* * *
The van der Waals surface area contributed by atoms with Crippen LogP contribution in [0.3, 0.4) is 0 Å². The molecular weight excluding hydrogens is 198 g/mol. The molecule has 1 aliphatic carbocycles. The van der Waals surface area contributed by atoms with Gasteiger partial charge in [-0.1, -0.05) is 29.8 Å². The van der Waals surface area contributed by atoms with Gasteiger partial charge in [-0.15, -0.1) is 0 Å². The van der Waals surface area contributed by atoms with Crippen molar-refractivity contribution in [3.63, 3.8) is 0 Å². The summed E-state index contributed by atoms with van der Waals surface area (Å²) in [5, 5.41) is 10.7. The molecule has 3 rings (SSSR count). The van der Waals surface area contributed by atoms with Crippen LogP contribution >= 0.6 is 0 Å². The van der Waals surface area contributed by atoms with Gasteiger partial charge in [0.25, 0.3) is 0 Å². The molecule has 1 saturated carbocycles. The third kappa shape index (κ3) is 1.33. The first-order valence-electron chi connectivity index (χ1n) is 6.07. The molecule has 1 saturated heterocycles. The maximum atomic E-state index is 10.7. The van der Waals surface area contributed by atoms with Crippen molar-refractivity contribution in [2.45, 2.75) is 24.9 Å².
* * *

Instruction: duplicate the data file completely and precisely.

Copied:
The van der Waals surface area contributed by atoms with Crippen LogP contribution in [0.3, 0.4) is 0 Å². The molecular weight excluding hydrogens is 198 g/mol. The molecule has 1 aliphatic carbocycles. The van der Waals surface area contributed by atoms with Gasteiger partial charge in [-0.1, -0.05) is 29.8 Å². The van der Waals surface area contributed by atoms with Gasteiger partial charge in [-0.15, -0.1) is 0 Å². The van der Waals surface area contributed by atoms with Crippen molar-refractivity contribution in [3.63, 3.8) is 0 Å². The summed E-state index contributed by atoms with van der Waals surface area (Å²) in [5, 5.41) is 10.7. The molecule has 3 rings (SSSR count). The van der Waals surface area contributed by atoms with Crippen LogP contribution >= 0.6 is 0 Å². The van der Waals surface area contributed by atoms with Gasteiger partial charge in [0.25, 0.3) is 0 Å². The molecule has 1 saturated carbocycles. The third kappa shape index (κ3) is 1.33. The first-order valence-electron chi connectivity index (χ1n) is 6.07. The molecule has 1 saturated heterocycles. The maximum atomic E-state index is 10.7. The van der Waals surface area contributed by atoms with Crippen molar-refractivity contribution in [2.45, 2.75) is 24.9 Å².